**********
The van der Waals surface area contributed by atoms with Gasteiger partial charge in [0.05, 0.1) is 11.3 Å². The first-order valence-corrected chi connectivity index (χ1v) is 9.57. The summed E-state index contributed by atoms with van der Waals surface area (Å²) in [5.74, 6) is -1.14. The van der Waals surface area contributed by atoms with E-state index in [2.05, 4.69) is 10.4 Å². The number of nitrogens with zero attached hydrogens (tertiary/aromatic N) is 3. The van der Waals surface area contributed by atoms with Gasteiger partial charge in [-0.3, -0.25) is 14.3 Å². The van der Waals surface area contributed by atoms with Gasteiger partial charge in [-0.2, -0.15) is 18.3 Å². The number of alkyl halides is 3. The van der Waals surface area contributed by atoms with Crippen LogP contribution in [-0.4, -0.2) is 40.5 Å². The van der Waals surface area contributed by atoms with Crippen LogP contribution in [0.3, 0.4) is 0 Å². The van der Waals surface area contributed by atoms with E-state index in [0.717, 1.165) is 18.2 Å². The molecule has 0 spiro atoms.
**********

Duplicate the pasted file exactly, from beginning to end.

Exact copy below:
The van der Waals surface area contributed by atoms with Gasteiger partial charge in [0.05, 0.1) is 11.3 Å². The first-order valence-corrected chi connectivity index (χ1v) is 9.57. The summed E-state index contributed by atoms with van der Waals surface area (Å²) in [5.74, 6) is -1.14. The van der Waals surface area contributed by atoms with E-state index in [2.05, 4.69) is 10.4 Å². The number of nitrogens with zero attached hydrogens (tertiary/aromatic N) is 3. The van der Waals surface area contributed by atoms with Gasteiger partial charge in [-0.3, -0.25) is 14.3 Å². The van der Waals surface area contributed by atoms with Gasteiger partial charge in [-0.2, -0.15) is 18.3 Å². The number of alkyl halides is 3. The van der Waals surface area contributed by atoms with Crippen LogP contribution in [-0.4, -0.2) is 40.5 Å². The van der Waals surface area contributed by atoms with Crippen LogP contribution in [0.3, 0.4) is 0 Å². The van der Waals surface area contributed by atoms with E-state index in [0.717, 1.165) is 18.2 Å². The molecule has 0 spiro atoms.